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S.E.C. Changes Policy on Companies’ Admission of Guilt

January 6, 2012
S.E.C. Changes Policy on Companies’ Admission of Guilt

WASHINGTON — The Securities and Exchange Commission said on Friday that it was making a major change in how it settles some securities fraud cases, telling companies that they will no longer be allowed to neither admit nor deny the commission’s civil charges when, at the same time, they admit to or have been convicted of criminal violations.

The change will also apply to cases where a company enters an agreement with criminal authorities to defer prosecution or to not prosecute as part of a settlement.

Robert Khuzami, the director of enforcement at the S.E.C., said the agency would continue to use the “neither admit nor deny” settlement process when it alone reaches a deal with a company in a case of civil securities law violations. Those types of cases make up a large majority of its settlements.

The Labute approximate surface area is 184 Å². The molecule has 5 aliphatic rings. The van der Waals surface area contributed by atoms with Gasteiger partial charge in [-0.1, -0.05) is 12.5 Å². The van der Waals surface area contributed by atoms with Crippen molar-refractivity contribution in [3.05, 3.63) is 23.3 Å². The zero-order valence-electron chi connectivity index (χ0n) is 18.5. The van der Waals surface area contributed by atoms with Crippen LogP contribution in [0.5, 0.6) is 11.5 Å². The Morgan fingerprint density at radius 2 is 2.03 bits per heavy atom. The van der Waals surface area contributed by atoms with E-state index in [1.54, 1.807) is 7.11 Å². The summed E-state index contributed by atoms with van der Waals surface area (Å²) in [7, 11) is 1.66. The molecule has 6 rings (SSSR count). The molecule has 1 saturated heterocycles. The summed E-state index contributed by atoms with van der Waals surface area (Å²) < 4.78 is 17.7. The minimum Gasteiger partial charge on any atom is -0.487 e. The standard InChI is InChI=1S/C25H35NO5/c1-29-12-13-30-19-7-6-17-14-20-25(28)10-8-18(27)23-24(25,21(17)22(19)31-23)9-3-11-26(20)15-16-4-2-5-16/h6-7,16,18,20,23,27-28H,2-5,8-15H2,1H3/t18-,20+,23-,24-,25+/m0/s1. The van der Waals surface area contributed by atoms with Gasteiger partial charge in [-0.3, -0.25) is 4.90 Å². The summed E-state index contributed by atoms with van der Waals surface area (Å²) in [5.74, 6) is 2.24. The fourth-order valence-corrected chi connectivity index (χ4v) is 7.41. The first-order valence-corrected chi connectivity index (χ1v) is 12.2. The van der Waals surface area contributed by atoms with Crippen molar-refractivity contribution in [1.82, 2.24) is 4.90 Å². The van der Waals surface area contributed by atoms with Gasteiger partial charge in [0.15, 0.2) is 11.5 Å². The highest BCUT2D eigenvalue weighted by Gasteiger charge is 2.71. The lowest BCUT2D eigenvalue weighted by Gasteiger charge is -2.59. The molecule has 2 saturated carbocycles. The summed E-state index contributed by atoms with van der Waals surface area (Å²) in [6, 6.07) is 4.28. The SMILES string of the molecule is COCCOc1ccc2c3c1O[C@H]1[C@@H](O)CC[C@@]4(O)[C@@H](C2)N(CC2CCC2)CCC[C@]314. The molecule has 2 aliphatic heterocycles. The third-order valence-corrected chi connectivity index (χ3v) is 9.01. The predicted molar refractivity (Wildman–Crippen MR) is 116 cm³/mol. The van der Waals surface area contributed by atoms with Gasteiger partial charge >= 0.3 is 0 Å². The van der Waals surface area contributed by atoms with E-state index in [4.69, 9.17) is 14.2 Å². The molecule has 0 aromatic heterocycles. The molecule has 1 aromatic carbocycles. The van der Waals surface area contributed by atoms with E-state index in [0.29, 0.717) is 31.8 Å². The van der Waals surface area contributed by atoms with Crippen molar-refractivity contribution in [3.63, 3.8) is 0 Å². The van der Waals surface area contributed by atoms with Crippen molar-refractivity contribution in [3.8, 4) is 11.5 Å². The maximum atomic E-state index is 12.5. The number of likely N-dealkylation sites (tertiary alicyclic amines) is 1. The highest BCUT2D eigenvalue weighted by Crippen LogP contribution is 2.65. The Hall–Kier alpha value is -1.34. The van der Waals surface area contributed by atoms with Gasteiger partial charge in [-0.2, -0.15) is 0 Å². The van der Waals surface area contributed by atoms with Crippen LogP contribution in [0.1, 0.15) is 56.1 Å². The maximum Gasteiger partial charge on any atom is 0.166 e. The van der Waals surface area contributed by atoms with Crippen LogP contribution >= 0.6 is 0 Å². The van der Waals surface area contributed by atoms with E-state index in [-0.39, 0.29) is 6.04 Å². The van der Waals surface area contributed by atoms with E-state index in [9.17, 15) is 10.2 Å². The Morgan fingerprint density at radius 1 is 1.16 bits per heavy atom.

The S.E.C. has been sharply criticized, in federal court and on Capitol Hill, for allowing companies to repeatedly settle fraud cases without admitting or denying the charges. Until last week, that policy has been applied even when a company acknowledges the same conduct to another government agency, often the Justice Department.

For example, the S.E.C. and the Justice Department announced on the same day last month that Wachovia bank would pay $148 million to settle charges that the bank reaped millions of dollars in profits by rigging bids in the municipal securities market, one of several such settlements announced last year by the two agencies.

This ought to be good for 10s of millions spent by GOP lobbyists to undo this

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